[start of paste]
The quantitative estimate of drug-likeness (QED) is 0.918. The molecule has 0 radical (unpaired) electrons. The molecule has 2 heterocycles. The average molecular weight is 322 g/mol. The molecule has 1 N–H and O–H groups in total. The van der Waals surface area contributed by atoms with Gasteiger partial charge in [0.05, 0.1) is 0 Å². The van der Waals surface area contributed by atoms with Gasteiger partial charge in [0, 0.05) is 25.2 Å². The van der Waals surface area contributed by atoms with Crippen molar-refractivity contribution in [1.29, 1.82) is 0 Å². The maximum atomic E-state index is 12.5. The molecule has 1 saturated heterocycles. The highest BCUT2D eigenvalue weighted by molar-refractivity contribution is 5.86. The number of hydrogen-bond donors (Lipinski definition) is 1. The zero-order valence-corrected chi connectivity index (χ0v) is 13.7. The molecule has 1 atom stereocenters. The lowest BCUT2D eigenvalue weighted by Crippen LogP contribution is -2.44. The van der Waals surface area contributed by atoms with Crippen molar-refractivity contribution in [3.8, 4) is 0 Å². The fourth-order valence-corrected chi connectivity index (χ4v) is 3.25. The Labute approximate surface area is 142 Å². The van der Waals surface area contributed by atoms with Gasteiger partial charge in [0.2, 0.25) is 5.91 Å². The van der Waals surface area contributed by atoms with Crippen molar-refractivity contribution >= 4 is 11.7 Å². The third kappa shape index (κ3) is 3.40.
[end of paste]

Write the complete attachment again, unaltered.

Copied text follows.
The quantitative estimate of drug-likeness (QED) is 0.918. The molecule has 0 radical (unpaired) electrons. The molecule has 2 heterocycles. The average molecular weight is 322 g/mol. The molecule has 1 N–H and O–H groups in total. The van der Waals surface area contributed by atoms with Gasteiger partial charge in [0.05, 0.1) is 0 Å². The van der Waals surface area contributed by atoms with Gasteiger partial charge in [0, 0.05) is 25.2 Å². The van der Waals surface area contributed by atoms with Crippen molar-refractivity contribution in [1.29, 1.82) is 0 Å². The maximum atomic E-state index is 12.5. The molecule has 1 saturated heterocycles. The highest BCUT2D eigenvalue weighted by molar-refractivity contribution is 5.86. The number of hydrogen-bond donors (Lipinski definition) is 1. The zero-order valence-corrected chi connectivity index (χ0v) is 13.7. The molecule has 1 atom stereocenters. The lowest BCUT2D eigenvalue weighted by Crippen LogP contribution is -2.44. The van der Waals surface area contributed by atoms with Crippen molar-refractivity contribution in [3.8, 4) is 0 Å². The fourth-order valence-corrected chi connectivity index (χ4v) is 3.25. The Labute approximate surface area is 142 Å². The van der Waals surface area contributed by atoms with Gasteiger partial charge in [0.2, 0.25) is 5.91 Å². The van der Waals surface area contributed by atoms with Crippen molar-refractivity contribution >= 4 is 11.7 Å². The third kappa shape index (κ3) is 3.40.